About Breast Cancer>Side effects>Insomnia and fatigue > Treatments for insomnia and fatigue

Treatments for insomnia and fatigue


Sleep medicines have not been studied in people with cancer, but while you are in treatment, they may be one of the best ways to help you cope.

Medicines that doctors sometimes use to manage fatigue and insomnia include:

  • Stimulants such as methylphenidate (Ritalin) can help boost energy and focus.
  • Over-the-counter sleep aids may help with a short-term sleeping problem.
  • Older sedatives called benzodiazepines are sometimes used to treat insomnia, but they can cause side effects including dizziness, weakness, unsteadiness, depression and headaches. There are many different benzodiazepines, but some you may have heard of are alprazolam (Xanax), clonazepam (Klonopin) and lorazepam (Ativan).
  • Newer prescription sleeping medicines that are not benzodiazepines such as eszopiclone (Lunesta) and zolpidem (Ambien) can improve insomnia with perhaps fewer side effects than benzodiazepines. But these medicines can also cause side effects and are not recommended for long-term use.
  • Antidepressants.
  • Medicines to treat anemia.

Always talk to your cancer care team before starting any new treatment, whether prescribed or over-the-counter. Possible side effects of sleep medicines are:

  • Daytime drowsiness
  • Feelings of anxiety
  • Unwanted interactions with other medicines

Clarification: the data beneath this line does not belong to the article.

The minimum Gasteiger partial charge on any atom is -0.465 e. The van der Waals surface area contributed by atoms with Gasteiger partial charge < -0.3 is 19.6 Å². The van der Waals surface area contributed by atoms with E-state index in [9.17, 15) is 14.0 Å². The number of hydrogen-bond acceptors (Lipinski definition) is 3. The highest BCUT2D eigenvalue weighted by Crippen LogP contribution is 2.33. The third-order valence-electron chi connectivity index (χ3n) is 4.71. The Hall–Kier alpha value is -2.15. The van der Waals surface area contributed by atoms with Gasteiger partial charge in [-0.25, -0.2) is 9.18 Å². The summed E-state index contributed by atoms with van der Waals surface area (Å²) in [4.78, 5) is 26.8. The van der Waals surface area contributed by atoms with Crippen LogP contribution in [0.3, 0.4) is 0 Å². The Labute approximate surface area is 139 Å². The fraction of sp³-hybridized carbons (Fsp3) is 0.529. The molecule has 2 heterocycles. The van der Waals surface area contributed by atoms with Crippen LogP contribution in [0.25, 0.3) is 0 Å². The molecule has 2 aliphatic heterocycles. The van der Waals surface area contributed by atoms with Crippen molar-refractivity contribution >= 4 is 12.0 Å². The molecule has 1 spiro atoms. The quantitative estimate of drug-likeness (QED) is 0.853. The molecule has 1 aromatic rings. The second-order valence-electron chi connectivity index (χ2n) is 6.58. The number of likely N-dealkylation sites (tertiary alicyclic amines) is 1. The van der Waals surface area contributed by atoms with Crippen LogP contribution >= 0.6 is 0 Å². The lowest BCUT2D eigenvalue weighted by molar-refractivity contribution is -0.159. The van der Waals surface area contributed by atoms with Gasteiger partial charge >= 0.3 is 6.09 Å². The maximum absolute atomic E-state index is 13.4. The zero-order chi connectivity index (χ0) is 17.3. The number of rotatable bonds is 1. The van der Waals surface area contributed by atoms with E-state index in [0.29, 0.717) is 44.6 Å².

• A disruption of sleep patterns over time
  • Mild memory loss
  • Dependence

Medicines not in the benzodiazepine family are less likely to cause dependence and have fewer side effects. In most cases, if taken correctly and under your doctor’s care, sleep medicines can be helpful and safe during treatment. If you want to try supplements or herbs, talk to your healthcare team first to make sure they won’t interact with other treatments.

Before starting on a recommended treatment, talk with your provider and insurance company about costs and consider the price differences between generic and brand name medicines. If you do not have insurance or your plan does not cover the recommended medicine, your social worker or nurse can direct you to patient assistance programs that may help cover the cost.


Reviewed and updated: August 31, 2015

Reviewed by: Dianne L. Hyman, MSN, RN, OCN


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